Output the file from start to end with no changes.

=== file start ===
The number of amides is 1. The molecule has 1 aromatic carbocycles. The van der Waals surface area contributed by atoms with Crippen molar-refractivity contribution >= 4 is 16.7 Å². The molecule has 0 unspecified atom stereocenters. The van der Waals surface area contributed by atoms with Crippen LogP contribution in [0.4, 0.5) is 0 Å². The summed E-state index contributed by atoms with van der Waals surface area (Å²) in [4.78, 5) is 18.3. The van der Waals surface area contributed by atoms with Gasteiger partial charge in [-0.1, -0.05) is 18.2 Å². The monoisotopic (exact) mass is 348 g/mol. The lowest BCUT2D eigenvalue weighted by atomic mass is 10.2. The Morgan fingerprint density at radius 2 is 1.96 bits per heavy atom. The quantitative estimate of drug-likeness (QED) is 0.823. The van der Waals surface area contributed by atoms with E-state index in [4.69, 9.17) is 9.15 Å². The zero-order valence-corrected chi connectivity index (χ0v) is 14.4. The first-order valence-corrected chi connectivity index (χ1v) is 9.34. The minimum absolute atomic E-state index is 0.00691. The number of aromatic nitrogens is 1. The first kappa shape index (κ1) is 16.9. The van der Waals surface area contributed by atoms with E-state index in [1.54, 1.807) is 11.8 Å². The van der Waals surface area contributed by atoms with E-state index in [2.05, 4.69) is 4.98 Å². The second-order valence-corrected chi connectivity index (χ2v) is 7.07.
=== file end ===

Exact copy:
The number of amides is 1. The molecule has 1 aromatic carbocycles. The van der Waals surface area contributed by atoms with Crippen molar-refractivity contribution >= 4 is 16.7 Å². The molecule has 0 unspecified atom stereocenters. The van der Waals surface area contributed by atoms with Crippen LogP contribution in [0.4, 0.5) is 0 Å². The summed E-state index contributed by atoms with van der Waals surface area (Å²) in [4.78, 5) is 18.3. The van der Waals surface area contributed by atoms with Gasteiger partial charge in [-0.1, -0.05) is 18.2 Å². The monoisotopic (exact) mass is 348 g/mol. The lowest BCUT2D eigenvalue weighted by atomic mass is 10.2. The Morgan fingerprint density at radius 2 is 1.96 bits per heavy atom. The quantitative estimate of drug-likeness (QED) is 0.823. The van der Waals surface area contributed by atoms with E-state index in [4.69, 9.17) is 9.15 Å². The zero-order valence-corrected chi connectivity index (χ0v) is 14.4. The first-order valence-corrected chi connectivity index (χ1v) is 9.34. The minimum absolute atomic E-state index is 0.00691. The number of aromatic nitrogens is 1. The first kappa shape index (κ1) is 16.9. The van der Waals surface area contributed by atoms with E-state index in [1.54, 1.807) is 11.8 Å². The van der Waals surface area contributed by atoms with E-state index in [2.05, 4.69) is 4.98 Å². The second-order valence-corrected chi connectivity index (χ2v) is 7.07.